Israeli minister seeks to swap Druze director with Likud member

Israeli minister seeks to swap Druze director with Likud member
Israel's culture and sports minister is trying to push out the head of a Druze organisation to replace him with a Likud party member.
2 min read
05 October, 2023
There are around 150,000 Arab Druze in Israel, constituting one of the country's smaller minorities [Getty]

Israel's culture and sports minister is trying to replace the chair of the Council of the Druze Heritage Centre, Kamil Abo Rokan, with an ally of Prime Minister Benjamin Netanyahu’s Likud party, an Israeli publication has reported.

Minister Miki Zohar has already made budget cuts to the Druze Heritage Center - a government-run corporation that aims to preserve Druze culture in Israel - with the aim of pushing out Abo Rokan.

The favourite to replace Abo Rokan is Mahdi Nasralden, the director general and treasurer of the mainly Druze Kisra-Sumei municipality in northern Israel. But Nasralden reportedly declined Zohar's offer to head the centre, according to Haaretz.

"[He] announced he was turning down the appointment and wanted Kamil Abu Rokan to remain in the position," read a statement from Zohar’s office, as quoted by Haaretz.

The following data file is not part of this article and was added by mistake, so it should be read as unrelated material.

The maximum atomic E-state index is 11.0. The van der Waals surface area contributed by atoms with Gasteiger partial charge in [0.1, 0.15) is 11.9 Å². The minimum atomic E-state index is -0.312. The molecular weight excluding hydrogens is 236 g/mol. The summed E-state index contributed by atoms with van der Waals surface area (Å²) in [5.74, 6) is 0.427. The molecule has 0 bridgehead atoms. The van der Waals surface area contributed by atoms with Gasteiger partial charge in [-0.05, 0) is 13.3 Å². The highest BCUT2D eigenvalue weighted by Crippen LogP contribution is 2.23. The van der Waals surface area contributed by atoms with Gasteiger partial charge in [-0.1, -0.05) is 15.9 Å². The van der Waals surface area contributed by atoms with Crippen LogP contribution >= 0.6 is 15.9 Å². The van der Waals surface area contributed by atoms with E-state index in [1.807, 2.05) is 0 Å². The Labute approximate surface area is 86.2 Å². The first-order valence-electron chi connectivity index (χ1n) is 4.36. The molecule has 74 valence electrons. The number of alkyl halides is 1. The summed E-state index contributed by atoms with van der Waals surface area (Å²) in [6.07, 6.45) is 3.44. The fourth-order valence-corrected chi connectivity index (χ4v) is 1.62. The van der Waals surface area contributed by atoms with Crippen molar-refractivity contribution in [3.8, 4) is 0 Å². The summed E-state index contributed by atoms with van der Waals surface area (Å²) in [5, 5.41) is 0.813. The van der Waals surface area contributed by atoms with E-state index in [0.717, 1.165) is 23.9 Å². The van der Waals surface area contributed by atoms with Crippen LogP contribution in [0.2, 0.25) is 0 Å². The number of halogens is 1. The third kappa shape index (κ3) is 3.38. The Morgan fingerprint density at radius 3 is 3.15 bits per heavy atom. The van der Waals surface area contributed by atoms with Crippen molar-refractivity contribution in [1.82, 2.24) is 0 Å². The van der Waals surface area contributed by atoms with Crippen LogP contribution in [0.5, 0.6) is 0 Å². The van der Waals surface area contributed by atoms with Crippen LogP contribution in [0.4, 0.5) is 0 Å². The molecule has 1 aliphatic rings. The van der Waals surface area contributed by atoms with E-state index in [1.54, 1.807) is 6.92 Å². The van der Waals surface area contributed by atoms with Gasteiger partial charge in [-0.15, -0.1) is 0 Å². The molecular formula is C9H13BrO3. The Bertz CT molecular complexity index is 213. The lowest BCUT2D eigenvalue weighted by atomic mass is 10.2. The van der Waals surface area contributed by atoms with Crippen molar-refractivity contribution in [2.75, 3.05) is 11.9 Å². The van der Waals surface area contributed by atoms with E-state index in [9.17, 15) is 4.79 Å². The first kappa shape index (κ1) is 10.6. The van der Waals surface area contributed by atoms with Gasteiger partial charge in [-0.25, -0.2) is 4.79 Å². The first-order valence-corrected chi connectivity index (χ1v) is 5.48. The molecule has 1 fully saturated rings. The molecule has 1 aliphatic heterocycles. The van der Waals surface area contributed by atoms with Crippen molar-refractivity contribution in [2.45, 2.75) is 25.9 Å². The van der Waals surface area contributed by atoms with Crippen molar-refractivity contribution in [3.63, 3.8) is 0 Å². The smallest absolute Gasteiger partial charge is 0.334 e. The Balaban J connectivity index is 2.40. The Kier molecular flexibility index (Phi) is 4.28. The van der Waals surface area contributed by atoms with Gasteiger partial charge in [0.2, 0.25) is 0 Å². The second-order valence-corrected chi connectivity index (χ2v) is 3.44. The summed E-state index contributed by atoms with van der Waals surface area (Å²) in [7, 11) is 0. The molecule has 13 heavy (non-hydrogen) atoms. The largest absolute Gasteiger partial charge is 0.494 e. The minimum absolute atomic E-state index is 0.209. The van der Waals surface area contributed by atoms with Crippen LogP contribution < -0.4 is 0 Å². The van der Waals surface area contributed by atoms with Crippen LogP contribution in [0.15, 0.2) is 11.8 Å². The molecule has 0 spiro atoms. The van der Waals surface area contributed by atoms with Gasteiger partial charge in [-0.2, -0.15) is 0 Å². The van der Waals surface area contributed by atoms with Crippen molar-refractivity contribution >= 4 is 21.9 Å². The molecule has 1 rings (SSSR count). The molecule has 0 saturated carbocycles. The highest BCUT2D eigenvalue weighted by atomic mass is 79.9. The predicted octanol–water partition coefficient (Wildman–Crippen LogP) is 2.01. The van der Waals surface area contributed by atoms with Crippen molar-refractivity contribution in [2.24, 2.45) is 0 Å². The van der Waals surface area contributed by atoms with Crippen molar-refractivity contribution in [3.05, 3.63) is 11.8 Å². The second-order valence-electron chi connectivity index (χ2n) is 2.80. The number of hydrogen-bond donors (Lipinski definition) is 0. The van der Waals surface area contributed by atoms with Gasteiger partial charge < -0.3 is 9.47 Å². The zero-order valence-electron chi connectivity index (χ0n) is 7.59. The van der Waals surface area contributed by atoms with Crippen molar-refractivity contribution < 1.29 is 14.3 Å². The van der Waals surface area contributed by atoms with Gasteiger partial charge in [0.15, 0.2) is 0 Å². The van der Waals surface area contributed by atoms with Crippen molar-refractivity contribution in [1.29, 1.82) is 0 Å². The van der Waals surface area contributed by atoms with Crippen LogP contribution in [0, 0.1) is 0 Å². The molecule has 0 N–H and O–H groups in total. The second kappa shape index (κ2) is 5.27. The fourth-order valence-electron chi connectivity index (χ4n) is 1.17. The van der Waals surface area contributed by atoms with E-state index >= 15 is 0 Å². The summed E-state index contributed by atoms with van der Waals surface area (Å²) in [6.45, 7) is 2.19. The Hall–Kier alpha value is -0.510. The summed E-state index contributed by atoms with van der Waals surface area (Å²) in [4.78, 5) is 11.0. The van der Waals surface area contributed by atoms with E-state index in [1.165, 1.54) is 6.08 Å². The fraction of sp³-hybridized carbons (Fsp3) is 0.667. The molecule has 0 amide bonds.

"The matter of the corporation’s budget is at the sole discretion of the minister and he will make decisions on the matter in the near future."

Nasralden has been an active Likud party member, signing up hundreds of people to the party, hence why he was a top pick for the job, according to the Israeli daily.

Fateen Mulla, a former Likud Knesset member, is another potential candidate.

The culture minister in Israel does not have power to fire the centre's chair, which is why Zohar is reportedly trying to create a difficult situation for the current chair Abo Rokan so that the latter will step down on his own, the report added.

Abo Rokan had complained to Zohar about the minister's decision to make budget cuts to the centre, saying it "has adversely affected employee salaries, obligations to suppliers and the centre’s activities", according to Haaretz.

Work on a museum in the northern Israeli Druze village of Yanuh-Jat has also been stopped because of the budget cuts.

Tensions between Israel’s Druze and the state have been festering for years, becoming more visible with Israel’s introduction of the 2017 Kaminitz legislation and the controversial 2018 Nation-State law.

Earlier this year, Druze living in the occupied Golan Heights clashed with Israeli forces over a government plan to build a wind farm.

Israel is home to roughly 150,000 Arab Druze, an esoteric and ancient ethnoreligious community. Unlike Christian and Muslim Palestinians, the Druze are obliged to serve in the Israeli army and enjoy relatively more civil rights and freedoms.